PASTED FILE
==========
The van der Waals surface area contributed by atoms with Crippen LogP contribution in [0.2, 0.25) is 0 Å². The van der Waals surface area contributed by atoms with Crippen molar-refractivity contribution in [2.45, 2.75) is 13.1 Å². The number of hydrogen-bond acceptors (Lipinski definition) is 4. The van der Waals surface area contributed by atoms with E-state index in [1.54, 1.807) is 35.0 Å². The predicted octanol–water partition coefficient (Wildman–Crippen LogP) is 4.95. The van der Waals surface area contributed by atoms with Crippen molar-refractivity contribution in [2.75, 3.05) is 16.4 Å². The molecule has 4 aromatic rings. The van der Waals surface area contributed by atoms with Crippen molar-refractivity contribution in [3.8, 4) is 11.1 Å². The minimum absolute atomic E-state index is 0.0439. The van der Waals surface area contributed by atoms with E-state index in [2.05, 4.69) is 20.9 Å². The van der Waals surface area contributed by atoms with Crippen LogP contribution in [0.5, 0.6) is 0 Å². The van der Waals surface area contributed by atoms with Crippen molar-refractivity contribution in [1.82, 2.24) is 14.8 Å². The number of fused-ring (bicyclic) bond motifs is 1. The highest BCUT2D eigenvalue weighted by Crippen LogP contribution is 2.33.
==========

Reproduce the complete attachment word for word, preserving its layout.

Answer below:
The van der Waals surface area contributed by atoms with Crippen LogP contribution in [0.2, 0.25) is 0 Å². The van der Waals surface area contributed by atoms with Crippen molar-refractivity contribution in [2.45, 2.75) is 13.1 Å². The number of hydrogen-bond acceptors (Lipinski definition) is 4. The van der Waals surface area contributed by atoms with E-state index in [1.54, 1.807) is 35.0 Å². The predicted octanol–water partition coefficient (Wildman–Crippen LogP) is 4.95. The van der Waals surface area contributed by atoms with Crippen molar-refractivity contribution in [2.75, 3.05) is 16.4 Å². The molecule has 4 aromatic rings. The van der Waals surface area contributed by atoms with Crippen molar-refractivity contribution in [3.8, 4) is 11.1 Å². The minimum absolute atomic E-state index is 0.0439. The van der Waals surface area contributed by atoms with E-state index in [2.05, 4.69) is 20.9 Å². The van der Waals surface area contributed by atoms with Crippen LogP contribution in [0.5, 0.6) is 0 Å². The van der Waals surface area contributed by atoms with Crippen molar-refractivity contribution in [1.82, 2.24) is 14.8 Å². The number of fused-ring (bicyclic) bond motifs is 1. The highest BCUT2D eigenvalue weighted by Crippen LogP contribution is 2.33.